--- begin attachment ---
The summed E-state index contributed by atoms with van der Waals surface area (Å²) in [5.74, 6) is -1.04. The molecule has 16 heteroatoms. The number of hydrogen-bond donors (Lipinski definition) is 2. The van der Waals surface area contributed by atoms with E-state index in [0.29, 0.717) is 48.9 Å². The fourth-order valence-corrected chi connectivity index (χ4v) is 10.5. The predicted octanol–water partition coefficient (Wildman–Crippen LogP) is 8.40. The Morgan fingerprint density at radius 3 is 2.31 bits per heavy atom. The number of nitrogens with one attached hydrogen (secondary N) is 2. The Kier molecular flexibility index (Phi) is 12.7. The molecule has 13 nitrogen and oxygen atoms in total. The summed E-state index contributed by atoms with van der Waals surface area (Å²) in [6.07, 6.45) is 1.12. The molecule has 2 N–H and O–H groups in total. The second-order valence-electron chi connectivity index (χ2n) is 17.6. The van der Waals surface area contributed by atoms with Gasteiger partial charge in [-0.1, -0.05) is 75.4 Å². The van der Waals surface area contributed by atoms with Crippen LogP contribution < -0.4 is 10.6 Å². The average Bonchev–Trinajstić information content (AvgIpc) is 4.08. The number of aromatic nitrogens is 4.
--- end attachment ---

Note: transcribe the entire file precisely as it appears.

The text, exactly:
The summed E-state index contributed by atoms with van der Waals surface area (Å²) in [5.74, 6) is -1.04. The molecule has 16 heteroatoms. The number of hydrogen-bond donors (Lipinski definition) is 2. The van der Waals surface area contributed by atoms with E-state index in [0.29, 0.717) is 48.9 Å². The fourth-order valence-corrected chi connectivity index (χ4v) is 10.5. The predicted octanol–water partition coefficient (Wildman–Crippen LogP) is 8.40. The Morgan fingerprint density at radius 3 is 2.31 bits per heavy atom. The number of nitrogens with one attached hydrogen (secondary N) is 2. The Kier molecular flexibility index (Phi) is 12.7. The molecule has 13 nitrogen and oxygen atoms in total. The summed E-state index contributed by atoms with van der Waals surface area (Å²) in [6.07, 6.45) is 1.12. The molecule has 2 N–H and O–H groups in total. The second-order valence-electron chi connectivity index (χ2n) is 17.6. The van der Waals surface area contributed by atoms with Gasteiger partial charge in [-0.1, -0.05) is 75.4 Å². The van der Waals surface area contributed by atoms with Crippen LogP contribution < -0.4 is 10.6 Å². The average Bonchev–Trinajstić information content (AvgIpc) is 4.08. The number of aromatic nitrogens is 4.